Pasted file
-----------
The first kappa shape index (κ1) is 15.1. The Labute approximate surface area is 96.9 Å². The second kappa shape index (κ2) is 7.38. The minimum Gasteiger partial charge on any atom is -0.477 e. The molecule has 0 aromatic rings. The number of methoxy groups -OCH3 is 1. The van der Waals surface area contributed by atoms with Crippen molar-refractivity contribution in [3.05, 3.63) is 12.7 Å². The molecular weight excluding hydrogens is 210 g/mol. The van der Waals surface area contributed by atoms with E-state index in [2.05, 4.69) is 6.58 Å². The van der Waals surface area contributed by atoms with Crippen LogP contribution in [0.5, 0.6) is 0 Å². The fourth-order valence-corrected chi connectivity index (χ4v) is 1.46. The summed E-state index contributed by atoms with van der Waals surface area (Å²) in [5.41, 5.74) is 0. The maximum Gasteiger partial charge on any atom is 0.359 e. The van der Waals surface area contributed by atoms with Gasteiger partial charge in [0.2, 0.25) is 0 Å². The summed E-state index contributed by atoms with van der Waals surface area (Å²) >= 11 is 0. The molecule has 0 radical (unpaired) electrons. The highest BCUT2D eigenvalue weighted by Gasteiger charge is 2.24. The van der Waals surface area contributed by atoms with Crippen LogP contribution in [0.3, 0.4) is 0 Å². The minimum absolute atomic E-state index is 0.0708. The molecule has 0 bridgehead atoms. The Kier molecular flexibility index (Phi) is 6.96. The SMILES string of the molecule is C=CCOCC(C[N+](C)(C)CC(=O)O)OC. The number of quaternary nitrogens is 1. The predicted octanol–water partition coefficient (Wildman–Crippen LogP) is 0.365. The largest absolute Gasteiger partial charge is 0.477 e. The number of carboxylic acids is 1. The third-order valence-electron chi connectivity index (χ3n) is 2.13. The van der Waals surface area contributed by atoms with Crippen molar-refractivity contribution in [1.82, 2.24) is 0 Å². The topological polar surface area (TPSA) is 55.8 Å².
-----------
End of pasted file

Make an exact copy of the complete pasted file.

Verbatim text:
The first kappa shape index (κ1) is 15.1. The Labute approximate surface area is 96.9 Å². The second kappa shape index (κ2) is 7.38. The minimum Gasteiger partial charge on any atom is -0.477 e. The molecule has 0 aromatic rings. The number of methoxy groups -OCH3 is 1. The van der Waals surface area contributed by atoms with Crippen molar-refractivity contribution in [3.05, 3.63) is 12.7 Å². The molecular weight excluding hydrogens is 210 g/mol. The van der Waals surface area contributed by atoms with E-state index in [2.05, 4.69) is 6.58 Å². The van der Waals surface area contributed by atoms with Crippen LogP contribution in [0.5, 0.6) is 0 Å². The fourth-order valence-corrected chi connectivity index (χ4v) is 1.46. The summed E-state index contributed by atoms with van der Waals surface area (Å²) in [5.41, 5.74) is 0. The maximum Gasteiger partial charge on any atom is 0.359 e. The van der Waals surface area contributed by atoms with Gasteiger partial charge in [0.2, 0.25) is 0 Å². The summed E-state index contributed by atoms with van der Waals surface area (Å²) >= 11 is 0. The molecule has 0 radical (unpaired) electrons. The highest BCUT2D eigenvalue weighted by Gasteiger charge is 2.24. The van der Waals surface area contributed by atoms with Crippen LogP contribution in [0.3, 0.4) is 0 Å². The minimum absolute atomic E-state index is 0.0708. The molecule has 0 bridgehead atoms. The Kier molecular flexibility index (Phi) is 6.96. The SMILES string of the molecule is C=CCOCC(C[N+](C)(C)CC(=O)O)OC. The number of quaternary nitrogens is 1. The predicted octanol–water partition coefficient (Wildman–Crippen LogP) is 0.365. The largest absolute Gasteiger partial charge is 0.477 e. The number of carboxylic acids is 1. The third-order valence-electron chi connectivity index (χ3n) is 2.13. The van der Waals surface area contributed by atoms with Crippen molar-refractivity contribution in [1.82, 2.24) is 0 Å². The topological polar surface area (TPSA) is 55.8 Å².